“Instead of having to bow to the ad-man, which often includes various curtails on your writing or pressures from editors to increase clicks, Substack writers are paid directly by their readers,” says Ray. “…Some writers are earning a much higher living than if they were on a staff job at a traditional (or online) media outlet.”
While the platform may not make everyone enough to live on, the supplemental income can make all the difference and give creators the motivation they need to keep creating. For reference: Substack newsletters collectively amassed more than 1.5 million paid subscriptions in the past five years—an estimated 5 to 10% of all Substack readership. This shouldn’t be surprising, of course, as the company’s mission is to help writers succeed and generate income from their own audiences and on their own terms.
The platform has evolved, too; what was once a newsletter space now functions as more of a creative hub, with audio and visual options, open threads where writers can engage with their readers, a Substack app, and more.
“It turns out that with this platform I’m able to send my songs to people directly, along with visuals and other inspirations,” says Evans. “Substack has only improved since I started using it a little over a year ago.”
As for me, I’ll admit I was skeptical about Substack at first. After having tried so many various ways to get my writing out there, I was hesitant that the newish (at the time) platform would be the solution to my woes.
What I forgot to factor in is that, as a reader, I love receiving emails from my favorite writers and creators. From Memoir Monday’s essay roundups to Roxane Gay’s emerging writer series to Lauren Hough’s micro-essays sent at unexpected hours throughout the day—I anticipate these Substacks in my inbox. I bookmark them, return to them, forward them to friends. Best of all, I don’t have to search them out or scroll through social media to find the content I most resonate with. In this way, Substack feels a bit like snail mail. The writing simply appears in perhaps the most personal online space out there, and I love that. It feels special and like I’m part of a creative club every time an email comes in.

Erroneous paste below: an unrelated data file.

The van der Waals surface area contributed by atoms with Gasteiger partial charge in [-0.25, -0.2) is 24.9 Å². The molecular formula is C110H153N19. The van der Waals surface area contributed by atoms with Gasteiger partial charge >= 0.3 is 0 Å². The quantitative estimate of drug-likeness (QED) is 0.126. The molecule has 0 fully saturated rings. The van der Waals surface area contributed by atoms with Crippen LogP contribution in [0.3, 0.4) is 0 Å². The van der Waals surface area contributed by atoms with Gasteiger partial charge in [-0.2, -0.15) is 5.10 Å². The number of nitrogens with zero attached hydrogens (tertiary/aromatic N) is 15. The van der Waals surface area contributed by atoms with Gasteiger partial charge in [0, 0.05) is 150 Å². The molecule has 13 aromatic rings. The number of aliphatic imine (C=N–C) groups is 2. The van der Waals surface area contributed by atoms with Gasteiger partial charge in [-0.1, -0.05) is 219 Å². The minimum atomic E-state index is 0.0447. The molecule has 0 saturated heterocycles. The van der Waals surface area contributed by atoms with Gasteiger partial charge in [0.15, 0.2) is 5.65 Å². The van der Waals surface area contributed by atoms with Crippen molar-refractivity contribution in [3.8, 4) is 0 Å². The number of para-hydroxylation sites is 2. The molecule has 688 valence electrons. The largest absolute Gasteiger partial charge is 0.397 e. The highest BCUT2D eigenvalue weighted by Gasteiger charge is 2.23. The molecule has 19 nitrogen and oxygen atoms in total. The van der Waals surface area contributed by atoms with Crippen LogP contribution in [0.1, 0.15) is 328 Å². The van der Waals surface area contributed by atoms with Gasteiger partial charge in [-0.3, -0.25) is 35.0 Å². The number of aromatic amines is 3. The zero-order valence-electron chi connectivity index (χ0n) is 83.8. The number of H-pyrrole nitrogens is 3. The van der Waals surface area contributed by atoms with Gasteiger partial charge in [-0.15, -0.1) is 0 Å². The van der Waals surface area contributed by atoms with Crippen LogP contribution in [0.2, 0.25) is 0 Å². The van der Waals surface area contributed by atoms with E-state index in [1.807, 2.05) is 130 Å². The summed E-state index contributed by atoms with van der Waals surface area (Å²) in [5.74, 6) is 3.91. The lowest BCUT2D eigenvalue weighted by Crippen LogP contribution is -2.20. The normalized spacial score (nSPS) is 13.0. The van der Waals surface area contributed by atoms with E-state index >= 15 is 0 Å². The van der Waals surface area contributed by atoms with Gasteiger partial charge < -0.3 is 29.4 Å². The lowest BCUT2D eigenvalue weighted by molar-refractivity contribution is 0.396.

It’s safe to say, Substack has quickly become home for thousands of creatives—from bestselling authors like Ashley C Ford and George Saunders to indie multimedia creators like Evans and, more recently, podcasters too.
“The diversity of writers we have on the platform is astounding,” says Ray. “I see a real breadth across disciplines, backgrounds, cultures and subject matters which shows me that Substack is a home for everyone.”
And it can be a home for you, too—whether as a reader or a writer. You can start with Substack’s Discover section, curated by Ray, to find publications you love and get ideas for your own.
“This project has had a major impact on my life, both personally and creatively,” says Evans. “[Fog Chaser] lets me build out the world that I want to live in — one that is shaped by nature, books, poetry, and music. And while it’s somewhat aspirational, I’m finding that the more I build it in my newsletter, the more I live it in my everyday life.”
I too feel a bit sentimental when I think about my Substack and how it’s shaped me as much as I’ve shaped it. I honestly didn’t expect that—not in 2022—to find a home on the internet for writing, reading, and building community. Yet here we are.
The subscriber list and exposure are nice, but those are not the reasons why I stay, or why I keep writing. It’s the home Substack offers Evans and me, as well as countless other creatives:
A place where we can finally create freely, without all the added noise.
Kayti Christian (she/her) is a Senior Editor at The Good Trade. She has a Master’s in Nonfiction Writing from the University of London and is the creator of Feelings Not Aside, a newsletter for sensitive people.